Don Worthington

Classic architecture, chic airplane art merge at Rock Hill’s Span Enterprises

Agie Sundaram, co-owner of Span Enterprises, shows the company's new office in downtown Rock Hill. He plans to make his desk chair from a pilot's aircraft seat.
Agie Sundaram, co-owner of Span Enterprises, shows the company's new office in downtown Rock Hill. He plans to make his desk chair from a pilot's aircraft seat.

Walk into Span Enterprises’ new office and you are overwhelmed by what you see. It takes a little longer to realize what you don’t see.

The signature artwork appears to be a custom, polished metal oval, positioned behind an opening in the floor that offers a peek into the basement work stations and in front of the center staircase that feels like it ought to lead to the veranda of a Lowcountry plantation house.

The artwork is not custom. It is repurposed – the key word in transforming 202 E. Main Street from a store built in 1924 for the Rock Hill Supply Co., into a new office for a technology-based company. Just about everything in the office – save the computers – started life as something else. Even the new LED light fixtures are made from plumbing pipes.

The “artwork” is an engine inlet from a Boeing 737. It came from an airplane boneyard near Tupelo, Miss., and required 35 hours to have grime removed and be buffed to perfection.

Those who know Agie Sundaram, co-founder of Span, are not surprised. Span’s previous office in the Citizens Corner building across the street looked like an airliner crammed into the confines of the space.

Panels from a Malaysia Airlines Airbus created a hallway. Seats from a Boeing 737 formed the employee lounge, and drinks were dispensed from galley containers from Japan Airlines.

For his new offices Sundaram returned to the Tupelo boneyard and the talents of Jeremy Watts, owner of RockinRestorations of New Albany, Miss. Watts’ talents merged the airplane parts with the traditional aspects of the building. The wheel rim of a Boeing 737 becomes a table with a glass top. Seats for a long wooden bench are the wing slats from a 737.

The airplane motif is an apt metaphor for Span operations. Span is a place where ideas soar, Sundaram says. The company currently has 14 cloud or app products that serve various niche markets such as the trucking industry; tax filings; and their latest offering, CommuniEATi, an app to connect small farmers, hobbyists and other food growers with those in their local community.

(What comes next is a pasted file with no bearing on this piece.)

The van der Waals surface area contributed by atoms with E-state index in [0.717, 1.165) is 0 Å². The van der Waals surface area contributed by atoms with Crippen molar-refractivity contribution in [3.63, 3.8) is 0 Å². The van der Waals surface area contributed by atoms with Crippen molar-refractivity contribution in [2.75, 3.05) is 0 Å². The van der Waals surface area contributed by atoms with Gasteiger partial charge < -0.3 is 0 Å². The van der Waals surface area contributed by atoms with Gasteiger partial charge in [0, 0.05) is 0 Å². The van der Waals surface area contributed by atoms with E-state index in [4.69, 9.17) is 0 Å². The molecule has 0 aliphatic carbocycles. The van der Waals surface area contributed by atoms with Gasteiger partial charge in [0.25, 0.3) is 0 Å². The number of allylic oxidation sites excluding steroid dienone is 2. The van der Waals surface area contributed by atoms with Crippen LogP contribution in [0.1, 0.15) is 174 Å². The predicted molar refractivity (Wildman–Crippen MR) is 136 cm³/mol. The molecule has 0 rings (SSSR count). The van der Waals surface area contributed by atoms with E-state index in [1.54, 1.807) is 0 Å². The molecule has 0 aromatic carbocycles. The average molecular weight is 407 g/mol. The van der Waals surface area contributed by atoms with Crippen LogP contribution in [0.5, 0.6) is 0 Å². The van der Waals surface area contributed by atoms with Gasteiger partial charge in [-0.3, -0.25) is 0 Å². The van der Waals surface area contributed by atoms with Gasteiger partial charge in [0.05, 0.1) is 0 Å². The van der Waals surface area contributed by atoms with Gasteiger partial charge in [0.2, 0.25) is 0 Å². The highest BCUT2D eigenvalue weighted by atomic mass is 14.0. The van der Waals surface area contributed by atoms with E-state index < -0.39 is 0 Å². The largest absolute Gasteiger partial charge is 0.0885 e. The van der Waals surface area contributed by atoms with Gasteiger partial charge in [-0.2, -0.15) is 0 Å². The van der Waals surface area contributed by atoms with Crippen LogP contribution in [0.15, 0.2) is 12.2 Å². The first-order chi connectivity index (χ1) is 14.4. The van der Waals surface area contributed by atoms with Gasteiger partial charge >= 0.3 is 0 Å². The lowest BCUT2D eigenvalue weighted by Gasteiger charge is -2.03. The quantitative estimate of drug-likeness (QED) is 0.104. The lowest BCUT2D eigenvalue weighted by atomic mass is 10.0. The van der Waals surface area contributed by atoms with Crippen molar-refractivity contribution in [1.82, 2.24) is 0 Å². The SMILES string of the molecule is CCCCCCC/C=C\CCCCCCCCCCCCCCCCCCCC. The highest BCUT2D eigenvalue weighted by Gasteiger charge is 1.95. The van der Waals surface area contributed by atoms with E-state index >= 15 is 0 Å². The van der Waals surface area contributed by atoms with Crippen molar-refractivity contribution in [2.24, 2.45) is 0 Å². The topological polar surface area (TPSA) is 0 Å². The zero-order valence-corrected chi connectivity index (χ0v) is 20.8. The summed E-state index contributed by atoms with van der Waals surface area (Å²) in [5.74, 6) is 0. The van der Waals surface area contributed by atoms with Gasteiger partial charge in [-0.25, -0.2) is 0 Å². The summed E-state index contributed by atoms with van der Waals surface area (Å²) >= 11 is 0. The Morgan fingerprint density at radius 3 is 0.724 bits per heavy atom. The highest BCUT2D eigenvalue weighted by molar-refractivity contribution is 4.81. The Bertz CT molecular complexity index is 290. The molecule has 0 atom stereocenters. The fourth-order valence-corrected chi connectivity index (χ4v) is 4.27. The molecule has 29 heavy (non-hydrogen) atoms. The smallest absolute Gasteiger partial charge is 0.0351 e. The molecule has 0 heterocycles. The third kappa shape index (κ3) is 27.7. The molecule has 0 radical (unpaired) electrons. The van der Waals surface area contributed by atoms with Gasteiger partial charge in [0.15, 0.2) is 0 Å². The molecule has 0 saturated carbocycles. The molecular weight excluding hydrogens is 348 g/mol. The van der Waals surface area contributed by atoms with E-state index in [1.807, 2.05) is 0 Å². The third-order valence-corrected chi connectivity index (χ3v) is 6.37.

What you don’t see in the new headquartersis equally impressive. There are no exposed heating and air conditioning ducts frequently found in renovated old buildings. There are also no long strings of power cords and bundled computer cables, what you’d also expect to find when you adapt technology into an old space.

“It’s all about the details,” said building owner and general contractor Joe Lanford. “In new construction you can use a drop ceiling to hide things. We had to preserve the tin ceilings, make everything fit.”

Brian Lockhart oversaw the building’s year-long renovations. To hide the heating and air conditioning ducts his crew created main-floor pilasters that rise about halfway to the second-floor ceiling. The pilasters are as artistic as they are functional.

“Each detail was meticulously sweated over for almost a year,” Lockhart said. “There were a lot of change orders, and every change made it that much better.”

While Sundaram decorated with $140,000 of repurposed airplane parts, Lanford and Lockhart repurposed most of what was left in the building, including the large, wooden elevator doors that became second-floor office doors.

Span currently has 35 employees, and each person is part of the decor. A large first-floor wall became a canvas for Sundaram’s creativity. To fill the wall, Sundaram turned to his skills as a cruise ship photographer. He took black-and-white portraits of his staff and displayed them on the wall.

More photos can be added as Sundaram projects his firm will grow to at least 50 people by summer.

When Sundaram designed his Citizen’s Corner space, the operative word was awesomeness. He wanted people who were tech savvy, willing to work and play hard. If you are not happy at work, then you are not effectively helping clients, Sundaram said.

To keep his workers happy, the new office has a ping-pong table, cornhole boards that double as artwork, a lounge with mega-overstuffed chairs and a television, plus a smoothie bar, beer tap and in-house kitchen.

The operative word this time, though, is “cool.”

“We had to make it cooler,” Sundaram said.

Cool is also Span code for simple. Span workers seldom see their customers face-to-face. The goal is to write software programs and apps that are so simple that you can use them without ever calling Span for tech support.

The new office, Sundaram said, “validates how cool our programs are.”

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